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Nobel Prize Laureate Dr. Edmond H. Fischer, a longtime faculty member in biochemistry at the University of Washington School of Medicine, died peacefully in Seattle on Aug. 27, 2021. He was 101.

Fischer shared the 1992 Nobel Prize in Physiology or Medicine with UW medical school faculty colleague Edwin G. Krebs, who died in 2006 at 91. They were honored for describing how reversible phosphorylation of proteins acts as a switch to regulate a variety of biochemical processes in cells.

Krebs and Fischer Nobel Prize Announcement

Edwin Krebs (left) and Edmond Fischer in October 1992 after learning they would receive a Nobel Prize. Photo Courtesy of Davis Freeman.

Fischer joined the UW School of Medicine in the early 1950s and remained at the UW for the rest of his career. Throughout his decades as a UW professor, Fischer mentored scores of graduate students and postdoctoral scholars.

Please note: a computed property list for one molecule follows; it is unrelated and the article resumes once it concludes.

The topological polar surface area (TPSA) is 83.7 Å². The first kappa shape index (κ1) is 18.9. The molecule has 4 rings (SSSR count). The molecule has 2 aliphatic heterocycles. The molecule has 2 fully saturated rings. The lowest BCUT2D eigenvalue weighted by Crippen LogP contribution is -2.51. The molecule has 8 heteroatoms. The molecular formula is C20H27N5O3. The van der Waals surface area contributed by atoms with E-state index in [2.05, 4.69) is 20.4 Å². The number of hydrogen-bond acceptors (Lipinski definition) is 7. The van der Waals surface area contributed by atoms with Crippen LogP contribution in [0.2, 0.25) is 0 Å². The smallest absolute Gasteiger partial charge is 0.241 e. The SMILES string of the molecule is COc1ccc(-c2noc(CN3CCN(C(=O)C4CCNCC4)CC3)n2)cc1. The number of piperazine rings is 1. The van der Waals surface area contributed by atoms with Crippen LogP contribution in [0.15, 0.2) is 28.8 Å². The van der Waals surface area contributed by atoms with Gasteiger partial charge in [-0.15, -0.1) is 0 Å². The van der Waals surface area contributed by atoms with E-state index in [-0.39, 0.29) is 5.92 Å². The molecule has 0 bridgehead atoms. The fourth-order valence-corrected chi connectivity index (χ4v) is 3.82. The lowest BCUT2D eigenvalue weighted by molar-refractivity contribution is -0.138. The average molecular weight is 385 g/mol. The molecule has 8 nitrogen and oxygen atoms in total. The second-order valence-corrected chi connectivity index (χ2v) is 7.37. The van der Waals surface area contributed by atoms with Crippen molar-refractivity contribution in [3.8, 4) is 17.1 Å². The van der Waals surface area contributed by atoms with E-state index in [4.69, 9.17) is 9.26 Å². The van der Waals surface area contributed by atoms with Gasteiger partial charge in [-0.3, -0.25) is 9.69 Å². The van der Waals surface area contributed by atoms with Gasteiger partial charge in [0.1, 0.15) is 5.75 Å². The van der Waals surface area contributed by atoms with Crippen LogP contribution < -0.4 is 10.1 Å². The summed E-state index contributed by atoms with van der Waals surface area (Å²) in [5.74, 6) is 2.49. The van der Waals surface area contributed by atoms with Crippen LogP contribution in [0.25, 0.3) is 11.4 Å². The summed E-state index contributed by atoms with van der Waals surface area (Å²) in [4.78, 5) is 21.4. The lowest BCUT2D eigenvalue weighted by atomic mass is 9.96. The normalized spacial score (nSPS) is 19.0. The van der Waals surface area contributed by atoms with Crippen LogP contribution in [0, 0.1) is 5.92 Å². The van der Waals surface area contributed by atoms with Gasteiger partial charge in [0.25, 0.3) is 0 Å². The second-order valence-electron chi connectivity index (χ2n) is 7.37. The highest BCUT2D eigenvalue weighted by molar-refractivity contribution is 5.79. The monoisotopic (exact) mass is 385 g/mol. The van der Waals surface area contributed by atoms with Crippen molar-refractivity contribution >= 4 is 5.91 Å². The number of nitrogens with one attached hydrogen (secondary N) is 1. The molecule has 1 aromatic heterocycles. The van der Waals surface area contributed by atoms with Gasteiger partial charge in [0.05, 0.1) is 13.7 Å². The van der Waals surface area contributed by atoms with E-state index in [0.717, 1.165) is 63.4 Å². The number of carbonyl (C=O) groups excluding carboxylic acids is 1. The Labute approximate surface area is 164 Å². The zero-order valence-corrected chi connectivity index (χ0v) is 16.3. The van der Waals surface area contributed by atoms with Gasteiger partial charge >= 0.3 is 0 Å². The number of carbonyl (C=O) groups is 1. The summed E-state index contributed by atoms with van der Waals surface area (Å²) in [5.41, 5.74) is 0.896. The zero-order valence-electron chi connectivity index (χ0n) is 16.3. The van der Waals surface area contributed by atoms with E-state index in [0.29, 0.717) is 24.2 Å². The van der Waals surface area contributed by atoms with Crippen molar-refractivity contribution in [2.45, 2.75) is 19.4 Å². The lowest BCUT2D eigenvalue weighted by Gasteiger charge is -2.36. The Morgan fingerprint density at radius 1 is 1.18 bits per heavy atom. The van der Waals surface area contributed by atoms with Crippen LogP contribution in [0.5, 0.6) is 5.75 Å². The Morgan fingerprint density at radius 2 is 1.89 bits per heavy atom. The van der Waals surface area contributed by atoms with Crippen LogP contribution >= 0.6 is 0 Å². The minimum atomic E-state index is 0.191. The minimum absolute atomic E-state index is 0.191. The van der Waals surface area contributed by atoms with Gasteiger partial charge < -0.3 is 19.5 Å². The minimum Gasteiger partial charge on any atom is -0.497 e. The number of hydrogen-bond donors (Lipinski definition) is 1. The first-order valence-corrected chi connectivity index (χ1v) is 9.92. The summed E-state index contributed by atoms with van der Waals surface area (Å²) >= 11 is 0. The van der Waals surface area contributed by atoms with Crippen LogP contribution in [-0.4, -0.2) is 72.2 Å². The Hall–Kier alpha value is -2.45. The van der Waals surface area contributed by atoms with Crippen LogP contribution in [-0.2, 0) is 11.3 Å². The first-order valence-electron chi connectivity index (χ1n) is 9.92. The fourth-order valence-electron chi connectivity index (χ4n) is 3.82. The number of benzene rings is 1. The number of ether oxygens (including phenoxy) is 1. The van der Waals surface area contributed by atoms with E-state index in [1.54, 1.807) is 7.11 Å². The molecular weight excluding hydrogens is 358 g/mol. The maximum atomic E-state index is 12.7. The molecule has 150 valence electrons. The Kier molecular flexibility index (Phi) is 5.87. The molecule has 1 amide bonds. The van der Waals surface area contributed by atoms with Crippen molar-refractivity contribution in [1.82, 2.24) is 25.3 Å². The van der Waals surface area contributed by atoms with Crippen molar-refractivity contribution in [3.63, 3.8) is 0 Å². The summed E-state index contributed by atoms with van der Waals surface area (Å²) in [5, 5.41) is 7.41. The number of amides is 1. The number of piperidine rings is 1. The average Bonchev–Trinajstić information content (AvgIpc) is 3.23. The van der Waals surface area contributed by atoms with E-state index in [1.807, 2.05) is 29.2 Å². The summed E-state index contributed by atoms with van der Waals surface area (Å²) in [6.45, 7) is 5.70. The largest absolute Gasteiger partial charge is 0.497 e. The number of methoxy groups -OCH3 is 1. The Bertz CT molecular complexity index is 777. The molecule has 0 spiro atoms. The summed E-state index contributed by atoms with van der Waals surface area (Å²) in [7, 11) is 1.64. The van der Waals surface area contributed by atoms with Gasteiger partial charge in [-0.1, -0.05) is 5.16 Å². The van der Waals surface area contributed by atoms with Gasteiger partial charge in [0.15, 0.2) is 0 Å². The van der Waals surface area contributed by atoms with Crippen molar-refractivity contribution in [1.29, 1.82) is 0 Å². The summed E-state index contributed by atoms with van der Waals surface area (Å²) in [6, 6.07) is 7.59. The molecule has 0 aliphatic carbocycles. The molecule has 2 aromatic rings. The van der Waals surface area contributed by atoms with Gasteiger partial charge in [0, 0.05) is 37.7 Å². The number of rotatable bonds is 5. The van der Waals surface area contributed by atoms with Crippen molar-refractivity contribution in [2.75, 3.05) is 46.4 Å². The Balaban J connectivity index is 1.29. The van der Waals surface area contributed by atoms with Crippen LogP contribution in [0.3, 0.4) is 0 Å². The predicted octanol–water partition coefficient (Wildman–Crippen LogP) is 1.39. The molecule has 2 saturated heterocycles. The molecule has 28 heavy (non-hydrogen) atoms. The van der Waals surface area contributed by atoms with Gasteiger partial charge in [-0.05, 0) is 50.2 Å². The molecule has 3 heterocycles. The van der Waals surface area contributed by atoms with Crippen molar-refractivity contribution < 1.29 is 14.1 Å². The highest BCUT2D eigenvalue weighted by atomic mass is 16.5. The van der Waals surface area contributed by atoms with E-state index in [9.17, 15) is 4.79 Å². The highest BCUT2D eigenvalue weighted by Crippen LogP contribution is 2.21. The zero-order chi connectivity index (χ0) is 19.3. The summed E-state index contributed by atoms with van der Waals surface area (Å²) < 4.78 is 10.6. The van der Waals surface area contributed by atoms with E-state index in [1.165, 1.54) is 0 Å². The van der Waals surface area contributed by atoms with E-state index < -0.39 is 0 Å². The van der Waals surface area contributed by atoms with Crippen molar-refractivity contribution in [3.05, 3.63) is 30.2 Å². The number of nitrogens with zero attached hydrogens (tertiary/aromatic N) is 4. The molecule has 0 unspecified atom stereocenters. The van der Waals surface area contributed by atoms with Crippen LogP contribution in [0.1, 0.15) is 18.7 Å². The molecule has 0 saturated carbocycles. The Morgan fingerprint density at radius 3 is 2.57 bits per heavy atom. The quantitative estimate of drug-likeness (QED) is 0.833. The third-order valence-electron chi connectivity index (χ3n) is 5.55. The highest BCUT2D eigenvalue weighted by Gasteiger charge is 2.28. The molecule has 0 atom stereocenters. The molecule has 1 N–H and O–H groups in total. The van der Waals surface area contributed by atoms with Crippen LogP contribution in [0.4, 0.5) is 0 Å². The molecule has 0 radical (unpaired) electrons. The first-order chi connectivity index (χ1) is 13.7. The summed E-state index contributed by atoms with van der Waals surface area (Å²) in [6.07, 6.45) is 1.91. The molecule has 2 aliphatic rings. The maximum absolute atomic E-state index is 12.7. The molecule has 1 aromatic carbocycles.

He was also recognized with numerous awards, honorary degrees and memberships to renowned research academies from around the world. He was elected a fellow in the National Academy of Arts and Sciences, a member of the National Academy of Sciences and a Foreign Member of the Royal Society. He was the honorary president of the World Cultural Council from 2007 until 2014.

Fischer was a talented pianist who had considered a career as a classical musician before choosing science. He also enjoyed flying and for a while held a private pilot’s license.

To learn more about Fischer’s life and work, read the entire memorial on UW Medicine Newsroom.

Photo Caption: Edmond Fischer converses with aspiring scientists at the 2014 Lindau Nobel Laureate Meeting. Photo courtesy of Lindau Nobel Laureate Meeting.

Leila Gray contributed to this article. A version of this story originally appeared on the UW Medicine Newsroom.